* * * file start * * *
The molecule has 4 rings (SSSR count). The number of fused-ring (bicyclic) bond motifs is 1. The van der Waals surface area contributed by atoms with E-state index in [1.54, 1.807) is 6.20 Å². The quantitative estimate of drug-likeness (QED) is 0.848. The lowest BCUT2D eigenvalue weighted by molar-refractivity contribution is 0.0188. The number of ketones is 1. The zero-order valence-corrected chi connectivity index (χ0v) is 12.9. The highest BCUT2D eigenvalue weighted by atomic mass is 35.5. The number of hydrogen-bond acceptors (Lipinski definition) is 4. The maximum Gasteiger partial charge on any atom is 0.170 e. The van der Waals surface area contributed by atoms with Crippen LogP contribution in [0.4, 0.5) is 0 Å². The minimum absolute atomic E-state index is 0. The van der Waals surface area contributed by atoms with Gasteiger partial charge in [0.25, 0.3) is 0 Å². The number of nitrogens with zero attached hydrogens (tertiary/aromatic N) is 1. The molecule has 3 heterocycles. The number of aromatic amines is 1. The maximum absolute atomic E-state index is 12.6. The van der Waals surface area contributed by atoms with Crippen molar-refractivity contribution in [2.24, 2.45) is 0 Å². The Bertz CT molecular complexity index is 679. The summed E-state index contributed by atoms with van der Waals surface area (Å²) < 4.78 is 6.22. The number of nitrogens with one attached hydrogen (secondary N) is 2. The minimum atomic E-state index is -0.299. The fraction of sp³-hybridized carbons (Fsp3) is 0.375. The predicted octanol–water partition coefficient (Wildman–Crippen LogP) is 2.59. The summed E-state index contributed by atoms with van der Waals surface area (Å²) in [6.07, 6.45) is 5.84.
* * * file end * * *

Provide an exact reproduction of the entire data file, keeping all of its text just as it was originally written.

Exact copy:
The molecule has 4 rings (SSSR count). The number of fused-ring (bicyclic) bond motifs is 1. The van der Waals surface area contributed by atoms with E-state index in [1.54, 1.807) is 6.20 Å². The quantitative estimate of drug-likeness (QED) is 0.848. The lowest BCUT2D eigenvalue weighted by molar-refractivity contribution is 0.0188. The number of ketones is 1. The zero-order valence-corrected chi connectivity index (χ0v) is 12.9. The highest BCUT2D eigenvalue weighted by atomic mass is 35.5. The number of hydrogen-bond acceptors (Lipinski definition) is 4. The maximum Gasteiger partial charge on any atom is 0.170 e. The van der Waals surface area contributed by atoms with Crippen LogP contribution in [0.4, 0.5) is 0 Å². The minimum absolute atomic E-state index is 0. The van der Waals surface area contributed by atoms with Gasteiger partial charge in [0.25, 0.3) is 0 Å². The number of nitrogens with zero attached hydrogens (tertiary/aromatic N) is 1. The molecule has 3 heterocycles. The number of aromatic amines is 1. The maximum absolute atomic E-state index is 12.6. The van der Waals surface area contributed by atoms with Crippen molar-refractivity contribution in [2.24, 2.45) is 0 Å². The Bertz CT molecular complexity index is 679. The summed E-state index contributed by atoms with van der Waals surface area (Å²) < 4.78 is 6.22. The number of nitrogens with one attached hydrogen (secondary N) is 2. The minimum atomic E-state index is -0.299. The fraction of sp³-hybridized carbons (Fsp3) is 0.375. The predicted octanol–water partition coefficient (Wildman–Crippen LogP) is 2.59. The summed E-state index contributed by atoms with van der Waals surface area (Å²) in [6.07, 6.45) is 5.84.